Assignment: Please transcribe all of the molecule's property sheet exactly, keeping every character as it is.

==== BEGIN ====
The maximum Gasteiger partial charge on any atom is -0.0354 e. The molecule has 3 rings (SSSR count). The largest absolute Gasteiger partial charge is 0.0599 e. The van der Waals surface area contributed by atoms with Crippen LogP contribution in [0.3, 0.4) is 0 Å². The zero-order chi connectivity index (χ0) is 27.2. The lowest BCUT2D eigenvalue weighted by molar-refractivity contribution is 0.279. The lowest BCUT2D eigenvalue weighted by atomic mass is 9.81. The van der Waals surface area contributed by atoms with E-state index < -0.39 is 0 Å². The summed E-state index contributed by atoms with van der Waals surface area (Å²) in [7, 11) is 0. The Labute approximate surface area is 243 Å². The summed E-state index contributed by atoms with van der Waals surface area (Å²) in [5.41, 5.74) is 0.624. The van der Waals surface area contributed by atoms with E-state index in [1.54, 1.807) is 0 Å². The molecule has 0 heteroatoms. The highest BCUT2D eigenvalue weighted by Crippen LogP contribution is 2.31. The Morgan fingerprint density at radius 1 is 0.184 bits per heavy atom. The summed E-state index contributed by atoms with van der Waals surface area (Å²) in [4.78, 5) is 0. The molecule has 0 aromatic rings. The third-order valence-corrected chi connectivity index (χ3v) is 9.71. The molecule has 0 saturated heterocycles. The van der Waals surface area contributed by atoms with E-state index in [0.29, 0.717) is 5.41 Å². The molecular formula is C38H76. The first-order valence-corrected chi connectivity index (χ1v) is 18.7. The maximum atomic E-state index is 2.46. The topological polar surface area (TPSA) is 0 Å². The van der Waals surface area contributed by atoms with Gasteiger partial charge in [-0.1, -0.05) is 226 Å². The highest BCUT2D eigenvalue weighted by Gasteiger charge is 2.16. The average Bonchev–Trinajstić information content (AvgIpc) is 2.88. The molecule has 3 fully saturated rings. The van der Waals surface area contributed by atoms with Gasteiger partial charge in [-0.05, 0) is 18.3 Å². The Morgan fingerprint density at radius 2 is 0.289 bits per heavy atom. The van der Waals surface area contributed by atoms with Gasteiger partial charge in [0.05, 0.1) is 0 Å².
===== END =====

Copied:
The maximum Gasteiger partial charge on any atom is -0.0354 e. The molecule has 3 rings (SSSR count). The largest absolute Gasteiger partial charge is 0.0599 e. The van der Waals surface area contributed by atoms with Crippen LogP contribution in [0.3, 0.4) is 0 Å². The zero-order chi connectivity index (χ0) is 27.2. The lowest BCUT2D eigenvalue weighted by molar-refractivity contribution is 0.279. The lowest BCUT2D eigenvalue weighted by atomic mass is 9.81. The van der Waals surface area contributed by atoms with E-state index < -0.39 is 0 Å². The summed E-state index contributed by atoms with van der Waals surface area (Å²) in [7, 11) is 0. The Labute approximate surface area is 243 Å². The summed E-state index contributed by atoms with van der Waals surface area (Å²) in [5.41, 5.74) is 0.624. The van der Waals surface area contributed by atoms with E-state index in [1.54, 1.807) is 0 Å². The molecule has 0 heteroatoms. The highest BCUT2D eigenvalue weighted by Crippen LogP contribution is 2.31. The Morgan fingerprint density at radius 1 is 0.184 bits per heavy atom. The summed E-state index contributed by atoms with van der Waals surface area (Å²) in [4.78, 5) is 0. The molecule has 0 aromatic rings. The third-order valence-corrected chi connectivity index (χ3v) is 9.71. The molecule has 0 saturated heterocycles. The van der Waals surface area contributed by atoms with E-state index in [0.29, 0.717) is 5.41 Å². The molecular formula is C38H76. The first-order valence-corrected chi connectivity index (χ1v) is 18.7. The maximum atomic E-state index is 2.46. The topological polar surface area (TPSA) is 0 Å². The van der Waals surface area contributed by atoms with Gasteiger partial charge in [-0.1, -0.05) is 226 Å². The highest BCUT2D eigenvalue weighted by Gasteiger charge is 2.16. The average Bonchev–Trinajstić information content (AvgIpc) is 2.88. The molecule has 3 fully saturated rings. The van der Waals surface area contributed by atoms with Gasteiger partial charge in [-0.05, 0) is 18.3 Å². The Morgan fingerprint density at radius 2 is 0.289 bits per heavy atom. The van der Waals surface area contributed by atoms with Gasteiger partial charge in [0.05, 0.1) is 0 Å².